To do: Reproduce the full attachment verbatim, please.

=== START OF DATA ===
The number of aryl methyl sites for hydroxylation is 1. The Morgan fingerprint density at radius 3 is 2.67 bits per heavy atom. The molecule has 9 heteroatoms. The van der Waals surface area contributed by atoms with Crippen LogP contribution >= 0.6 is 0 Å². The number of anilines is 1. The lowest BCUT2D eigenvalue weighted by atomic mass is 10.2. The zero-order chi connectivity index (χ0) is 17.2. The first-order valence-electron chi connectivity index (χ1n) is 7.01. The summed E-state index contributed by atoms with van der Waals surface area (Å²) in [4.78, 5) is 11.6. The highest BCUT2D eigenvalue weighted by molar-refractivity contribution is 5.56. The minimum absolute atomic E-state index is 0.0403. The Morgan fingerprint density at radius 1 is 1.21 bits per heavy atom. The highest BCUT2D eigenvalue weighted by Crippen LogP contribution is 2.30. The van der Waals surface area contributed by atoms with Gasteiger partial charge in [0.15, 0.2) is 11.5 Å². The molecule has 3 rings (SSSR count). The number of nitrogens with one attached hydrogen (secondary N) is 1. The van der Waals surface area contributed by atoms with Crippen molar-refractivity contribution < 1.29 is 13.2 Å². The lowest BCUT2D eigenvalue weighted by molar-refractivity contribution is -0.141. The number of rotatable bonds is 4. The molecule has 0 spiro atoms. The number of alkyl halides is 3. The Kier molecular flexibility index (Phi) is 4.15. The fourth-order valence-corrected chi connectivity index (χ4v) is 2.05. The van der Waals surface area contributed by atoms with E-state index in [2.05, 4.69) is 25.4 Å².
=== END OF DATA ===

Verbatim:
The number of aryl methyl sites for hydroxylation is 1. The Morgan fingerprint density at radius 3 is 2.67 bits per heavy atom. The molecule has 9 heteroatoms. The van der Waals surface area contributed by atoms with Crippen LogP contribution >= 0.6 is 0 Å². The number of anilines is 1. The lowest BCUT2D eigenvalue weighted by atomic mass is 10.2. The zero-order chi connectivity index (χ0) is 17.2. The first-order valence-electron chi connectivity index (χ1n) is 7.01. The summed E-state index contributed by atoms with van der Waals surface area (Å²) in [4.78, 5) is 11.6. The highest BCUT2D eigenvalue weighted by molar-refractivity contribution is 5.56. The minimum absolute atomic E-state index is 0.0403. The Morgan fingerprint density at radius 1 is 1.21 bits per heavy atom. The highest BCUT2D eigenvalue weighted by Crippen LogP contribution is 2.30. The van der Waals surface area contributed by atoms with Gasteiger partial charge in [0.15, 0.2) is 11.5 Å². The molecule has 3 rings (SSSR count). The number of nitrogens with one attached hydrogen (secondary N) is 1. The van der Waals surface area contributed by atoms with Crippen molar-refractivity contribution < 1.29 is 13.2 Å². The lowest BCUT2D eigenvalue weighted by molar-refractivity contribution is -0.141. The number of rotatable bonds is 4. The molecule has 0 spiro atoms. The number of alkyl halides is 3. The Kier molecular flexibility index (Phi) is 4.15. The fourth-order valence-corrected chi connectivity index (χ4v) is 2.05. The van der Waals surface area contributed by atoms with E-state index in [2.05, 4.69) is 25.4 Å².